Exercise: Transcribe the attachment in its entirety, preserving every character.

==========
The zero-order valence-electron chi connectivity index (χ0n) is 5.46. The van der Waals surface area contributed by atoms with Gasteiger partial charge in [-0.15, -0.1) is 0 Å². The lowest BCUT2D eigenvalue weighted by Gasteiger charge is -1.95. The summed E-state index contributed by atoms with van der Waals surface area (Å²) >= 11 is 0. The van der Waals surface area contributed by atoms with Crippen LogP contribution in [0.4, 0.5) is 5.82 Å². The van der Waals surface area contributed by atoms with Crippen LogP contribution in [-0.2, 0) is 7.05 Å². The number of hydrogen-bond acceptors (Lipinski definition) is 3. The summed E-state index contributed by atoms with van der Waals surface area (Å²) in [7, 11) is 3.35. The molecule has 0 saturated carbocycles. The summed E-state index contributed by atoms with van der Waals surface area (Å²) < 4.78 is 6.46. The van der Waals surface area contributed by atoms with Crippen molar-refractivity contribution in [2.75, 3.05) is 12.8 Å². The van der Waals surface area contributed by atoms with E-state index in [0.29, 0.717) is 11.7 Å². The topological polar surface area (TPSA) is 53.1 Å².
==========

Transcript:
The zero-order valence-electron chi connectivity index (χ0n) is 5.46. The van der Waals surface area contributed by atoms with Gasteiger partial charge in [-0.15, -0.1) is 0 Å². The lowest BCUT2D eigenvalue weighted by Gasteiger charge is -1.95. The summed E-state index contributed by atoms with van der Waals surface area (Å²) >= 11 is 0. The van der Waals surface area contributed by atoms with Crippen LogP contribution in [0.4, 0.5) is 5.82 Å². The van der Waals surface area contributed by atoms with Crippen LogP contribution in [-0.2, 0) is 7.05 Å². The number of hydrogen-bond acceptors (Lipinski definition) is 3. The summed E-state index contributed by atoms with van der Waals surface area (Å²) in [7, 11) is 3.35. The molecule has 0 saturated carbocycles. The summed E-state index contributed by atoms with van der Waals surface area (Å²) < 4.78 is 6.46. The van der Waals surface area contributed by atoms with Crippen molar-refractivity contribution in [2.75, 3.05) is 12.8 Å². The van der Waals surface area contributed by atoms with E-state index in [0.29, 0.717) is 11.7 Å². The topological polar surface area (TPSA) is 53.1 Å².